The word “sex,” apparently so simple and so clear, really doesn’t mean the same thing to every person who hears or uses it. Over thirty years ago, I was told by my husband at the time that he knew some women who “masturbated” each other, but “they didn’t have sex.” The apparent lack of sex meant that these women weren’t really lesbians, according to him. And like most of the men I knew at that time, my husband was convinced that unwanted sex (especially if unwanted by the female partner) was very different from “real rape.” And sex, by definition, was both consensual and natural, so after sex had occurred, none of the participants had a right to complain that it should not have happened.

So when we write about sex, we can’t afford to assume we know how our words will be understood. (I always hope that a lot of sensory description will be clearer than abstract terms.) This problem is amplified when the more advanced (beyond the basic grammar of cock-in-cunt) varieties of sex are introduced. As the public release of the movie version of Fifty Shades of Grey approaches like a speeding racecar, widespread concern about its content is, if possible, more urgent than before. Will hordes of readers and viewers assume that the movie accurately represents BDSM (itself a very general term that needs to be clarified in specific cases)?

I could mention a specifically Canadian example of the misuse of the term “rough sex” to describe the nonconsensual treatment of at least nine female complainants by the minor male celebrity who dated them, but I am running out of space. Suffice it to say that by all accounts, the women accepted invitations to the man’s house because they were willing to have “sex” with him, according to their understanding of what that meant, but what the host dished out was something else entirely. This case seems to involve more than a tragic misunderstanding, but it does show the need for negotiation in good faith whenever two or more people get naked together.

Meanwhile, I keep advocating accurate expression and large vocabularies as sexy things that can lead to wonderfully satisfying encounters between (say) a reader and an author. Am I indulging in intellectual masturbation? It’s hard to know.

Jean Roberta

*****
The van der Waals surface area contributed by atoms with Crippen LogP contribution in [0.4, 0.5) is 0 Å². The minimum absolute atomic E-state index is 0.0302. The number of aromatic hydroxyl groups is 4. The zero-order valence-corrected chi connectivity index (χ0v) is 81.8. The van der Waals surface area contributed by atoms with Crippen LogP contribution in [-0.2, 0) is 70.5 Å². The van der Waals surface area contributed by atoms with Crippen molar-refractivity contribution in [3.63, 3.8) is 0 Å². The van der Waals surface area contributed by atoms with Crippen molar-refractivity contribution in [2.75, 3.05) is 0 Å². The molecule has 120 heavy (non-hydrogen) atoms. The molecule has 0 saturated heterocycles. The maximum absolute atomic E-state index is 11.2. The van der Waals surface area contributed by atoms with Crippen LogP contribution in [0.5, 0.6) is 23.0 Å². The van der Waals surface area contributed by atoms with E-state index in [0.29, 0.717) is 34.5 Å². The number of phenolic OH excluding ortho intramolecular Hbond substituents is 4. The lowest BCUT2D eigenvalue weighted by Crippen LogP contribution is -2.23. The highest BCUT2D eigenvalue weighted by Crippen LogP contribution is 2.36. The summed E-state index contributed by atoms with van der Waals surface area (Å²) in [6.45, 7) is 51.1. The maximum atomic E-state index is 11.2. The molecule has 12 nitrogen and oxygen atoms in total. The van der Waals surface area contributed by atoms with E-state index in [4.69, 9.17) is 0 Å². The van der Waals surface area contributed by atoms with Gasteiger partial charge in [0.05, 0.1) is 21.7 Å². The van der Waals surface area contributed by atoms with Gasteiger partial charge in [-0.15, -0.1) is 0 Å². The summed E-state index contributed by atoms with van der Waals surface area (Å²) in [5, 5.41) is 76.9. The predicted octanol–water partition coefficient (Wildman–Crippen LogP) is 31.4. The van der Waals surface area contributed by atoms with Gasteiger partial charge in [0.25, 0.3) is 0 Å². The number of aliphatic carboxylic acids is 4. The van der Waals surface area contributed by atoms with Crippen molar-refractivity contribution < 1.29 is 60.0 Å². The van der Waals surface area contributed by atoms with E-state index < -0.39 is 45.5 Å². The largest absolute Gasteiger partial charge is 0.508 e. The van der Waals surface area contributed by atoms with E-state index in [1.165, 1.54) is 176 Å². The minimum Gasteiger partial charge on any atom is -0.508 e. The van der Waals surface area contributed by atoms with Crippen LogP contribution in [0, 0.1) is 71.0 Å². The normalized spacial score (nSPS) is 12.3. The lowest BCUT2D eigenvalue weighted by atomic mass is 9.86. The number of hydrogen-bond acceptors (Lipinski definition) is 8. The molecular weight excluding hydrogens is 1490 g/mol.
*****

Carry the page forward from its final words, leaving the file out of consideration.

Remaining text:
Jean Roberta once promised her parents not to use their unusual family name for her queer and erotic writing, and thus was born her thin-disguise pen name. She teaches English and Creative Writing in a university on the Canadian prairies, where the vastness of land and sky encourage daydreaming. Jean immigrated to Canada from the United States as a teenager with her family. In her last year of high school, she won a major award in a national student writing contest. In 1988, a one-woman publisher in Montreal published a book of Jean’s lesbian stories, Secrets of the Invisible World. When the publisher went out of business, the book went out of print. In the same year, Jean attended the Third International Feminist Book Fair in Montreal, where she read a call-for-submissions for erotic lesbian stories. She wrote three, sent them off, and got a letter saying that all three were accepted. Then the publisher went out of business. In 1998, Jean and her partner acquired their first computer. Jean looked for writers’ groups and found the Erotic Readers & Writers Association, which was then two years old! She began writing erotica in every flavor she could think of (f/f, m/f, m/m, f/f/m, etc) and in various genres (realistic contemporary, fantasy, historical). Her stories have appeared in anthology series such as Best Lesbian Erotica (2000, 2001, 2004, 2005, 2006, 2007, 2009, Volume 1 in new series, 2016), Best Lesbian Romance (2014), and Best Women's Erotica (2000, 2003, 2005, 2006) from Cleis Press, as well as many others. Her single-author books include Obsession (Renaissance, Sizzler Editions), an erotic story collection, The Princess and the Outlaw: Tales of the Torrid Past (Lethe Press), and The Flight of the Black Swan: A Bawdy Novella (Lethe, also in audio). Fantasy stories by Jean include “Lunacy” in Journey to the Center of Desire (erotic stories based on the work of Jules Verne) from Circlet Press 2017, “Green Spectacles and Rosy Cheeks” (steampunk erotica) in Valves & Vixens 3 (House of Erotica, UK, 2016), and “Under the Sign of the Dragon” (story about the conception of King Arthur) in Nights of the Round Table: Arthurian Erotica (Circlet 2015). This story is now available from eXcessica ( Her horror story, “Roots,” first published in Monsters from Torquere Press, is now in the Treasure Gallery of the Erotic Readers and Writers Association. With Lethe Press publisher Steve Berman, she coedited Heiresses of Russ 2015 (Lethe), an annual anthology of the year’s best lesbian speculative fiction. Her realistic erotic novel, Prairie Gothic: A Tale of the Old Millennium, was published by Lethe in September 2021. Jean has written many reviews and blog posts. Her former columns include “Sex Is All Metaphors” (based on a line in a poem by Dylan Thomas) for the Erotic Readers and Writers Association, July 2008-November 2010. The 25 column pieces can still be found in the on-site archives and in an e-book from Coming Together, Jean married her long-term partner, Mirtha Rivera, on October 30, 2010. Links: